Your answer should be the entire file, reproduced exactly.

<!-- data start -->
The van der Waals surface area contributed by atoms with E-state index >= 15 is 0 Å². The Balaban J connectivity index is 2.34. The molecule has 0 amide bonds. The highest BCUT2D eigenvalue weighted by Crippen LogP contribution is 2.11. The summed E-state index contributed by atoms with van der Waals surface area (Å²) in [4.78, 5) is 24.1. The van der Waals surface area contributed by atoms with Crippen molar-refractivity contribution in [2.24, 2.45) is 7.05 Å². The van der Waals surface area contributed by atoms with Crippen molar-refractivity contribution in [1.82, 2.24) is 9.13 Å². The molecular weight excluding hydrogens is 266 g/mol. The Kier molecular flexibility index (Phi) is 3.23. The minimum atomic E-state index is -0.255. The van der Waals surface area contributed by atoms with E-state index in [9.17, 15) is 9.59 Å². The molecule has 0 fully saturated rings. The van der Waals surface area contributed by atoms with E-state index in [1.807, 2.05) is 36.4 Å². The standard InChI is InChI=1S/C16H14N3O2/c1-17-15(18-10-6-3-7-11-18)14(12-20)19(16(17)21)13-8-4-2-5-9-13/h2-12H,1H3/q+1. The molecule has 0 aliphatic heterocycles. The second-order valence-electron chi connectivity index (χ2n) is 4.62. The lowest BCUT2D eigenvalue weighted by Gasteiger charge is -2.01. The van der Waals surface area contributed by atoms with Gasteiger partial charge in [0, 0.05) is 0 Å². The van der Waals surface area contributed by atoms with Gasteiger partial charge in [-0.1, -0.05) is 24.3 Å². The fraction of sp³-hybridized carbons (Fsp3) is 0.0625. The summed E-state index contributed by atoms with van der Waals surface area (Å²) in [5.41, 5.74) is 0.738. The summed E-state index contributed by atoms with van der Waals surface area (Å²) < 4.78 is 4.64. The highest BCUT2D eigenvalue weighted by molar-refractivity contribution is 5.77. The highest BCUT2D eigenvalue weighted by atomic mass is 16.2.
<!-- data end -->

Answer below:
The van der Waals surface area contributed by atoms with E-state index >= 15 is 0 Å². The Balaban J connectivity index is 2.34. The molecule has 0 amide bonds. The highest BCUT2D eigenvalue weighted by Crippen LogP contribution is 2.11. The summed E-state index contributed by atoms with van der Waals surface area (Å²) in [4.78, 5) is 24.1. The van der Waals surface area contributed by atoms with Crippen molar-refractivity contribution in [2.24, 2.45) is 7.05 Å². The van der Waals surface area contributed by atoms with Crippen molar-refractivity contribution in [1.82, 2.24) is 9.13 Å². The molecular weight excluding hydrogens is 266 g/mol. The Kier molecular flexibility index (Phi) is 3.23. The minimum atomic E-state index is -0.255. The van der Waals surface area contributed by atoms with E-state index in [9.17, 15) is 9.59 Å². The molecule has 0 fully saturated rings. The van der Waals surface area contributed by atoms with E-state index in [1.807, 2.05) is 36.4 Å². The standard InChI is InChI=1S/C16H14N3O2/c1-17-15(18-10-6-3-7-11-18)14(12-20)19(16(17)21)13-8-4-2-5-9-13/h2-12H,1H3/q+1. The molecule has 0 aliphatic heterocycles. The second-order valence-electron chi connectivity index (χ2n) is 4.62. The lowest BCUT2D eigenvalue weighted by Gasteiger charge is -2.01. The van der Waals surface area contributed by atoms with Gasteiger partial charge in [0, 0.05) is 0 Å². The van der Waals surface area contributed by atoms with Gasteiger partial charge in [-0.1, -0.05) is 24.3 Å². The fraction of sp³-hybridized carbons (Fsp3) is 0.0625. The summed E-state index contributed by atoms with van der Waals surface area (Å²) in [5.41, 5.74) is 0.738. The summed E-state index contributed by atoms with van der Waals surface area (Å²) < 4.78 is 4.64. The highest BCUT2D eigenvalue weighted by molar-refractivity contribution is 5.77. The highest BCUT2D eigenvalue weighted by atomic mass is 16.2.